Time is fast running out for League’s capital venture
Dave Hadfield was a schoolboy convert to rugby league, the game which, one way or another, has dominated his life ever since. After working for newspapers in Shropshire and Blackpool (where he covered the fortunes of Blackpool Borough) he travelled the world, working mainly in Hong Kong and Sydney. He became The Independent's rugby league man in 1990 and has written five books on the game and broadcast extensively for Sky and the BBC. Dave played his last game at the age of 53 and would have set up a try if anyone could have been bothered supporting his break. When not writing about the sport, he now limits himself to a bit of tick and pass with his local club, the Bolton Mets. Family includes supporters - of varying degrees of dedication - of Salford, Wigan, Sheffield Eagles and St George Illawarra.
Sunday 28 July 2013
If London Broncos sincerely believed that getting to Wembley could turn around the fortunes of an ailing club then the manner of their Challenge Cup semi-final defeat adds to the doubts over their long-term future.
The Broncos were consigned to the glue factory by a 70-0 boil-over against Wigan – the biggest winning margin in a semi in the history of the competition.
Even the Wigan – and former Broncos – chairman, Ian Lenagan, admitted that he found it painful viewing. By half-time at the Leigh Sports Village, his successor at the helm of the club in the capital, David Hughes, was sitting on his own, shaking his head slowly.
His coach, Tony Rea, described the feeling as “beyond hurt”. He knows that it could be not only a Wembley place that was at stake, but the whole future of Super League in London.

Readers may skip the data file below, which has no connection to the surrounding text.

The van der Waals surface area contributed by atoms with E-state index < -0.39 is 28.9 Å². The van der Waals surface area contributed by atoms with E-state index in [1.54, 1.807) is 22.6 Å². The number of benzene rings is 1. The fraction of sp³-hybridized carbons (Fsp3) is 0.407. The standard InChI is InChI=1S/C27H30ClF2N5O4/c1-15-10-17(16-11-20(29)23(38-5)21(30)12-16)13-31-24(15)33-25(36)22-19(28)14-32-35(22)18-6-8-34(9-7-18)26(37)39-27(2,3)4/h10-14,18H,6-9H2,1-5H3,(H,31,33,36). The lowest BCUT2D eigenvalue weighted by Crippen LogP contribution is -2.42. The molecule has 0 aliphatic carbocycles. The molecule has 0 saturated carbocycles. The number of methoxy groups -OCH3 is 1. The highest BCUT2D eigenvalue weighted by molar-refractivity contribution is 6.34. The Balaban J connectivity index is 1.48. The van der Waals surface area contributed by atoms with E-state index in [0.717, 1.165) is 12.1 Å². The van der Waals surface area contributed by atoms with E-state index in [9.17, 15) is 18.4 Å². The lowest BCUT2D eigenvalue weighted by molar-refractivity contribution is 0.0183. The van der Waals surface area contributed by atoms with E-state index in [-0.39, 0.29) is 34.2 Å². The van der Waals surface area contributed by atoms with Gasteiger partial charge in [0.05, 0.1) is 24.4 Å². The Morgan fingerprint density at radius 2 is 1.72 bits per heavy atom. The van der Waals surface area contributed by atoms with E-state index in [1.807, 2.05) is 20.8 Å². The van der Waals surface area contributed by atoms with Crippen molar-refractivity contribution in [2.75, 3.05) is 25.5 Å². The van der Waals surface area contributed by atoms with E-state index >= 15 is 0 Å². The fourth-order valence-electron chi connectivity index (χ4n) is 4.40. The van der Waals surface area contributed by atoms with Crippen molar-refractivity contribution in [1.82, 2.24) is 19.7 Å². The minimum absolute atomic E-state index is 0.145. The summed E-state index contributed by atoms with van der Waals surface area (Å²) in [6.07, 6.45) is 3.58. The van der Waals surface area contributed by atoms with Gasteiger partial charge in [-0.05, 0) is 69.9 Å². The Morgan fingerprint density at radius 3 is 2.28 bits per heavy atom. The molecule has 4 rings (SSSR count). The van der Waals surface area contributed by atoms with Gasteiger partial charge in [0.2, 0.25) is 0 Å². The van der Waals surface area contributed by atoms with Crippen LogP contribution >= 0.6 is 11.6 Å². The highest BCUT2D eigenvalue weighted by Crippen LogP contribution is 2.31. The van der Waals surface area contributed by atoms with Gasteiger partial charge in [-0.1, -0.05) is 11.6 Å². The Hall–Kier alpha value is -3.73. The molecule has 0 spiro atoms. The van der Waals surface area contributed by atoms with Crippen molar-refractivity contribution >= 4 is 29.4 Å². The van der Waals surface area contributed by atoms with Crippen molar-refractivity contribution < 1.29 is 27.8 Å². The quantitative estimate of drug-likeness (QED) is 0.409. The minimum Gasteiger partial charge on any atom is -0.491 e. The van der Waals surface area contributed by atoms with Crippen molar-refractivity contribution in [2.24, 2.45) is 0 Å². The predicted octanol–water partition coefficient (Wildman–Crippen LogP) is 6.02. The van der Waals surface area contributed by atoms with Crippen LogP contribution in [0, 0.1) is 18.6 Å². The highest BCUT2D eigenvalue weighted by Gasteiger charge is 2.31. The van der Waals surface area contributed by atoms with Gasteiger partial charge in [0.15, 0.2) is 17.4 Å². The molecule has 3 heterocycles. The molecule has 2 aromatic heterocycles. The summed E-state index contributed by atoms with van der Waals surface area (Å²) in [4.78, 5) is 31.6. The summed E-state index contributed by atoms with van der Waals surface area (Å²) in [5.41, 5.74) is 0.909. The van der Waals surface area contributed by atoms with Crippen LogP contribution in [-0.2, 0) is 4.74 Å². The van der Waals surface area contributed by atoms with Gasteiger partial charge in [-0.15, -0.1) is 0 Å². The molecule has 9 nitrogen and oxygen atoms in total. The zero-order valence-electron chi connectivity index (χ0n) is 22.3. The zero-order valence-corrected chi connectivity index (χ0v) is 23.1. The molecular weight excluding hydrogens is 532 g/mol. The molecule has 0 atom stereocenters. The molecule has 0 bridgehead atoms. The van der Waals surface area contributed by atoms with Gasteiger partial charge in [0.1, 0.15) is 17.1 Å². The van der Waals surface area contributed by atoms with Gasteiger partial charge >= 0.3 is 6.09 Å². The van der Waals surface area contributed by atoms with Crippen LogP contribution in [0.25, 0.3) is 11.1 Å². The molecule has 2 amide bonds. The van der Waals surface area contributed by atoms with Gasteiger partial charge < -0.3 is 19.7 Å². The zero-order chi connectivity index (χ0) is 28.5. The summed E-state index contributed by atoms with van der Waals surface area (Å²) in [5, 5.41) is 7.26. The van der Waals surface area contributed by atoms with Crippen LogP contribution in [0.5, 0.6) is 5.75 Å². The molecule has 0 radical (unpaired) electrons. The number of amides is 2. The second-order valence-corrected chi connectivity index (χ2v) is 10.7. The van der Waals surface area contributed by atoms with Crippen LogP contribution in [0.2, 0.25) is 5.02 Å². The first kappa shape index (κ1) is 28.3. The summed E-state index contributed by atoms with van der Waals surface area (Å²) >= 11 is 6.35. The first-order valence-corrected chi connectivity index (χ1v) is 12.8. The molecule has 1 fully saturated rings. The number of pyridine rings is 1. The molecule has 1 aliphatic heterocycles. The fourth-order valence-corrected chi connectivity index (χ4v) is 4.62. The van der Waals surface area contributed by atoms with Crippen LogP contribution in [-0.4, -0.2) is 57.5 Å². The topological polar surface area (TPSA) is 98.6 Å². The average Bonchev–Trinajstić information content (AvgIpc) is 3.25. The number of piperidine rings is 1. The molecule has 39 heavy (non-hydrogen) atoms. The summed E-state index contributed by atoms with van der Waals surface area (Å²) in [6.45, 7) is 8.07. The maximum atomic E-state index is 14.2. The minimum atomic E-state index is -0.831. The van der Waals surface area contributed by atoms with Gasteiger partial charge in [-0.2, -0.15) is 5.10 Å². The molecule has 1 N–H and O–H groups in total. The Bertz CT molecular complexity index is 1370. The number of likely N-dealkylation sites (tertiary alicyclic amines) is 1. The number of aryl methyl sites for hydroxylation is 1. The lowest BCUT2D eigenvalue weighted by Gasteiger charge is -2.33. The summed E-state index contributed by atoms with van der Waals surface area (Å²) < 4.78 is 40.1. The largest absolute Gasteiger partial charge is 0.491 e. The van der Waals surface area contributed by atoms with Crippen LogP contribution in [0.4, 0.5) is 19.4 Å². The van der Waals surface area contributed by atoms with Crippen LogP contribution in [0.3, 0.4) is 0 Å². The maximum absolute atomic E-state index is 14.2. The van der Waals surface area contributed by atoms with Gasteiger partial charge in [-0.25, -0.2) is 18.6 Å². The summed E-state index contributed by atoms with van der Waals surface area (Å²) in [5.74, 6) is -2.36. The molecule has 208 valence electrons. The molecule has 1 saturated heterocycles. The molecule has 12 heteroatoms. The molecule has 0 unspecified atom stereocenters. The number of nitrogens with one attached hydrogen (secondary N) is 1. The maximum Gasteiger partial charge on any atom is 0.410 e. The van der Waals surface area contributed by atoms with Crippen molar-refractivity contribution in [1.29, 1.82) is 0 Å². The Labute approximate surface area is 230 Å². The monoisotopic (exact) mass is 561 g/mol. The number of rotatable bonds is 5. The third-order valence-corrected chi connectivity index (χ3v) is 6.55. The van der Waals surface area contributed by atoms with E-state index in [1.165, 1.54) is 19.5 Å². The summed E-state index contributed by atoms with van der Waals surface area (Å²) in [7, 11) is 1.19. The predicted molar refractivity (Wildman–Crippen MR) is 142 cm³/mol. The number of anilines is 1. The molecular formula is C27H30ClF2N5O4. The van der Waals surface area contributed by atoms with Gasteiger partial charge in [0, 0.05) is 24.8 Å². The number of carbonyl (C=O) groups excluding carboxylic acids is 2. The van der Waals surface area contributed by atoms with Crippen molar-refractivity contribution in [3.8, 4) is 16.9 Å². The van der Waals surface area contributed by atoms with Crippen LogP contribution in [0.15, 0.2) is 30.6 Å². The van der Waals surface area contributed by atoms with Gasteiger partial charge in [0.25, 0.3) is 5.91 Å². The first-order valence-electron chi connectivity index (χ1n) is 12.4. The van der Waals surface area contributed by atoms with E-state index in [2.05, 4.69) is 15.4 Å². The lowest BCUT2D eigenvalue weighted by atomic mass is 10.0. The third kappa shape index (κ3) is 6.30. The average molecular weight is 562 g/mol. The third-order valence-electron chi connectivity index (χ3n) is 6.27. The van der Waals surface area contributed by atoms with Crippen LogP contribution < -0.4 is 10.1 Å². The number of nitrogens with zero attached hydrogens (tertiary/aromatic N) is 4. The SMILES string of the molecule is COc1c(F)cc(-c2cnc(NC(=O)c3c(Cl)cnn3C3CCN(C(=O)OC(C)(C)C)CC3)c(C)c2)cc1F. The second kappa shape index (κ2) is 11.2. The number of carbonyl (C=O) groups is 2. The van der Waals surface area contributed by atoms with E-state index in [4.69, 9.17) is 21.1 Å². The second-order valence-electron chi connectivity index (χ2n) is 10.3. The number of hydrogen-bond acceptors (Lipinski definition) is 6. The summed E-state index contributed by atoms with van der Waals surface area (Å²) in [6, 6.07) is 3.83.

Saturday’s embarrassment comes against a grim background. London are adrift at the foot of the table and are attracting derisory crowds at The Stoop, a ground at which they will not be playing next year.
At the end of that season, the bottom two clubs will drop out of Super League. The chairman of the RFL, Brian Barwick, has admitted that a Super League without a London presence would be regrettable rather than unthinkable.
Even those of us who have argued for 30 years that a club in the capital is so important that it should be propped up even if it is attracting no spectators and winning no games are finding it harder and harder to make out an argument for them as a special case.
After the match, Broncos’ fans were complaining about it being played 200 miles from London, in Wigan’s back yard. The boldest and fairest policy would have been to stage the semi-final in the Midlands, but that would have required a leap of faith that would not have been justified.
As even the Wigan camp realised, this was no sort of advert for the code.
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